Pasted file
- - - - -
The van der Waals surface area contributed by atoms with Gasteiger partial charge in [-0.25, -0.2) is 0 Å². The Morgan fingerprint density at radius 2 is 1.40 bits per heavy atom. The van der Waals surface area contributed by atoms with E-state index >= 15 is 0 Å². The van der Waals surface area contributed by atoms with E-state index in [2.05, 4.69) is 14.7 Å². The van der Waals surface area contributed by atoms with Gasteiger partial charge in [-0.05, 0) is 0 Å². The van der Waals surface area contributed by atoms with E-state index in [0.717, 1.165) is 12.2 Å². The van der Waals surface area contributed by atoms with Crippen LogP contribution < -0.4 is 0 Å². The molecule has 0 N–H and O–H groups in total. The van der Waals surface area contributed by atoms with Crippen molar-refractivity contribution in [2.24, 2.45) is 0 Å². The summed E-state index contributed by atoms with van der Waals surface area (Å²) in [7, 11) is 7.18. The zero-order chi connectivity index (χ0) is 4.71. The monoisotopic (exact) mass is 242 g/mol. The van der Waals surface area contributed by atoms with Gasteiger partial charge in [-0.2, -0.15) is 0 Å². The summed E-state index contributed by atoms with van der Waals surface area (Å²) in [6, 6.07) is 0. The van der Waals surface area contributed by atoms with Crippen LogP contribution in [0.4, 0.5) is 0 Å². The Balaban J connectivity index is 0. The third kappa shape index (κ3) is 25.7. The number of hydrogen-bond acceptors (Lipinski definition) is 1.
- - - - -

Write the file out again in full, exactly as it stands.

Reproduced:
The van der Waals surface area contributed by atoms with Gasteiger partial charge in [-0.25, -0.2) is 0 Å². The Morgan fingerprint density at radius 2 is 1.40 bits per heavy atom. The van der Waals surface area contributed by atoms with E-state index >= 15 is 0 Å². The van der Waals surface area contributed by atoms with E-state index in [2.05, 4.69) is 14.7 Å². The van der Waals surface area contributed by atoms with Gasteiger partial charge in [-0.05, 0) is 0 Å². The van der Waals surface area contributed by atoms with E-state index in [0.717, 1.165) is 12.2 Å². The van der Waals surface area contributed by atoms with Crippen LogP contribution < -0.4 is 0 Å². The molecule has 0 N–H and O–H groups in total. The van der Waals surface area contributed by atoms with Crippen molar-refractivity contribution in [2.24, 2.45) is 0 Å². The summed E-state index contributed by atoms with van der Waals surface area (Å²) in [7, 11) is 7.18. The zero-order chi connectivity index (χ0) is 4.71. The monoisotopic (exact) mass is 242 g/mol. The van der Waals surface area contributed by atoms with Gasteiger partial charge in [-0.2, -0.15) is 0 Å². The summed E-state index contributed by atoms with van der Waals surface area (Å²) in [6, 6.07) is 0. The van der Waals surface area contributed by atoms with Crippen LogP contribution in [0.4, 0.5) is 0 Å². The Balaban J connectivity index is 0. The third kappa shape index (κ3) is 25.7. The number of hydrogen-bond acceptors (Lipinski definition) is 1.